Chris Worthman wrote the book "Just Playing the Part: Engaging Adolescents in Drama and Literacy" based on his observations and participation with the Free Street ensemble. His book was his dissertation to earn his Ph.D. from the University of Illinois. His book is available for sale. It includes the full script of Body House, Chris served as a Free Street board member from 1999-2004, including time as Board President. Chris is currently a professor of Secondary English Education and Director of the Secondary Education Program at DePaul University.
My memories of my two years with the TeenStreet ensemble (1996-1998)
I walked into Free Street for the first time in early fall 1996. I was looking for a place to collect data for my dissertation and knew I didn’t want to spend time in a school like everyone else in education was doing. I saw a poster outside Pulaski Fieldhouse announcing auditions for TeenStreet, the teen ensemble, and was drawn to the idea that youth would create the ensemble production over the next six months or so. The idea of youth creating—of youth writing, moving, singing, making art with their lives—appealed to me. It struck me as what humans innately do…until they go to school and aren’t allowed to do it anymore.
I climbed the stairs to the third floor and walked across the lobby to the open door of the office. Ron was sitting at a desk close to the door and looked up. I gave him a 30-second spiel of who I was and why I was there and asked if he could tell me more about the ensemble because it really sounded interesting to me as someone with no arts background to speak of and interested in literacy theory and writing instruction.
It felt like Ron had been waiting for me to show up. He immediately sat me down and talked to me for 45 minutes about Free Street, its history, the TeenStreet ensemble, and his plans for this year, and, yes, if I wanted to “hang out” I could—no questions asked.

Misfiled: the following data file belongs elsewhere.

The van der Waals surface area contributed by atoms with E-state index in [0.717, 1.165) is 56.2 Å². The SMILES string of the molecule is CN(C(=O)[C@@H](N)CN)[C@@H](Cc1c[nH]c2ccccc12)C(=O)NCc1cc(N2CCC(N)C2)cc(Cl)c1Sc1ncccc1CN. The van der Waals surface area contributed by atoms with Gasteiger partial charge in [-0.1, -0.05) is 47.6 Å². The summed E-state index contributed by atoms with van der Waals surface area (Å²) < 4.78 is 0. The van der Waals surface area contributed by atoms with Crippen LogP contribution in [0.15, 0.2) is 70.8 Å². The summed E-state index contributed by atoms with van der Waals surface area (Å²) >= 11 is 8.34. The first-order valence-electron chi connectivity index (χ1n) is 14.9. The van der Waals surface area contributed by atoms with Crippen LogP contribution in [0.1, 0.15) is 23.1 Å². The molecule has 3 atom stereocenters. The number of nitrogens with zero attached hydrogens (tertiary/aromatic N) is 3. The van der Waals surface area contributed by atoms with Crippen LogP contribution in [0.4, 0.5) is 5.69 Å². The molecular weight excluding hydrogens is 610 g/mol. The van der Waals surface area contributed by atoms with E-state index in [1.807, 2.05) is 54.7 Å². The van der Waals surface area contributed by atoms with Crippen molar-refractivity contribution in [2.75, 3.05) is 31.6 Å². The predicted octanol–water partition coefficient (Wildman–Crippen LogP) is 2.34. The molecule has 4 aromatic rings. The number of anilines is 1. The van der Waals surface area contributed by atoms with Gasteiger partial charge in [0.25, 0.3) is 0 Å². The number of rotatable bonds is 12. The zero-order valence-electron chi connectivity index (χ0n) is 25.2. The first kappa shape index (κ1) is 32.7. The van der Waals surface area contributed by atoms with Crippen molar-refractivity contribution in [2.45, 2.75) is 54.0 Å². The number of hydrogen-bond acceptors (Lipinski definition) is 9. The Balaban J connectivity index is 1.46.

Obviously, Ron wasn’t waiting for me to show up. He was just being Ron, doing what Ron does—always—which I would learn over the next few years was what he and Anita and Bryn instilled in all the teenagers with whom they worked. They treated the teenagers with respect, that is, they treated them like the brilliant, creative, imperfect human being they were, who through a combination of brilliance, creativity, and imperfection could upset the order of the world and shake anyone and everyone who paid attention to his or her core. Every moment I spent at Free Street shook me to my core.
The two productions I watched TeenStreet create--Mad Joy and Body House—still stand out as the most profound, most beautiful theatre productions I have ever seen. Because of TeenStreet, I now find sitting through most, if not all, scripted, linear productions to be tedious and uninspiring. They lack the energy, the risk-taking, the reality that was infused into Mad Joy and Body House.
I had only planned to stay with TeenStreet for one year—one ensemble production—but decided after that first year that I had to come back for a second. There was so much I was learning and still had to learn. After two years, I knew enough to talk about TeenStreet and what it did for teenagers and why that was important. I knew enough to write a dissertation.
What I knew was that the way in which these two productions were created—the months of movement, dance, writing, singing, and interacting—and the nurturing and modeling provided by Ron, Anita, and Bryn are models of the educative process and of master teaching. That is what I wrote about. I knew too, however, that I could never do it, at least not the way they did it.
And to be honest, having seen people work with teenagers for many years before I met Ron, Anita, and Bryn—before those two years—and for many years since, I can say I have never seen anyone else do what they did with those teenagers those two years.
- Chris Worthman
(written December 2018)